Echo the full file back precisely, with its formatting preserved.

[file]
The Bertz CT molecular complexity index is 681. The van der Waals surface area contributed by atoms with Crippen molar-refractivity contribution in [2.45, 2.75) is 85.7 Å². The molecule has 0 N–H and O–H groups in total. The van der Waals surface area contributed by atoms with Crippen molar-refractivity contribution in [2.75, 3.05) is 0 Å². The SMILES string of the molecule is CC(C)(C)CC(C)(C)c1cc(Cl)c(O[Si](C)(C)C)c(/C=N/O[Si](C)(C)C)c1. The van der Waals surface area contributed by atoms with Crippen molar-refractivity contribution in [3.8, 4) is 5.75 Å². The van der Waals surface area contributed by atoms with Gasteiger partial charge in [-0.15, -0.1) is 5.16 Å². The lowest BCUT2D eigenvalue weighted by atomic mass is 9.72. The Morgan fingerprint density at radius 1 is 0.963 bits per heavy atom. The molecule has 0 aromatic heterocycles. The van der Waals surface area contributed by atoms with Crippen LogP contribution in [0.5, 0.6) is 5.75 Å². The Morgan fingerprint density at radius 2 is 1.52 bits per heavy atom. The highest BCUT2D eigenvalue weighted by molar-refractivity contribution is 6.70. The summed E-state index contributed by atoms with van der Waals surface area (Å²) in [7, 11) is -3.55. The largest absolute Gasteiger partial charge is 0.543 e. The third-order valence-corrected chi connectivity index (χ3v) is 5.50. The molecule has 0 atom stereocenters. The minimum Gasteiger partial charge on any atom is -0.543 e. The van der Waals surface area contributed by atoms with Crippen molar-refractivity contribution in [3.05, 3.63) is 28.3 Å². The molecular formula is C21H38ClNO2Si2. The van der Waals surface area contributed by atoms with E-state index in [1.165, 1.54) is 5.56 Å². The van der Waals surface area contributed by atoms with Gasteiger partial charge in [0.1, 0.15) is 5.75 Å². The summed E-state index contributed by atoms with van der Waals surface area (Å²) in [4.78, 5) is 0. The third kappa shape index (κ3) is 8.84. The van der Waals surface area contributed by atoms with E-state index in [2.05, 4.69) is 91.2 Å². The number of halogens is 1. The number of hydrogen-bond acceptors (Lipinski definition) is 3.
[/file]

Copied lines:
The Bertz CT molecular complexity index is 681. The van der Waals surface area contributed by atoms with Crippen molar-refractivity contribution in [2.45, 2.75) is 85.7 Å². The molecule has 0 N–H and O–H groups in total. The van der Waals surface area contributed by atoms with Crippen molar-refractivity contribution in [2.75, 3.05) is 0 Å². The SMILES string of the molecule is CC(C)(C)CC(C)(C)c1cc(Cl)c(O[Si](C)(C)C)c(/C=N/O[Si](C)(C)C)c1. The van der Waals surface area contributed by atoms with Crippen molar-refractivity contribution in [3.8, 4) is 5.75 Å². The van der Waals surface area contributed by atoms with Gasteiger partial charge in [-0.15, -0.1) is 5.16 Å². The lowest BCUT2D eigenvalue weighted by atomic mass is 9.72. The Morgan fingerprint density at radius 1 is 0.963 bits per heavy atom. The molecule has 0 aromatic heterocycles. The van der Waals surface area contributed by atoms with Crippen LogP contribution in [0.5, 0.6) is 5.75 Å². The Morgan fingerprint density at radius 2 is 1.52 bits per heavy atom. The highest BCUT2D eigenvalue weighted by molar-refractivity contribution is 6.70. The summed E-state index contributed by atoms with van der Waals surface area (Å²) in [7, 11) is -3.55. The largest absolute Gasteiger partial charge is 0.543 e. The third-order valence-corrected chi connectivity index (χ3v) is 5.50. The molecule has 0 atom stereocenters. The minimum Gasteiger partial charge on any atom is -0.543 e. The van der Waals surface area contributed by atoms with Crippen molar-refractivity contribution in [3.05, 3.63) is 28.3 Å². The molecular formula is C21H38ClNO2Si2. The van der Waals surface area contributed by atoms with E-state index in [1.165, 1.54) is 5.56 Å². The van der Waals surface area contributed by atoms with Gasteiger partial charge in [0.1, 0.15) is 5.75 Å². The summed E-state index contributed by atoms with van der Waals surface area (Å²) in [4.78, 5) is 0. The third kappa shape index (κ3) is 8.84. The van der Waals surface area contributed by atoms with E-state index in [2.05, 4.69) is 91.2 Å². The number of halogens is 1. The number of hydrogen-bond acceptors (Lipinski definition) is 3.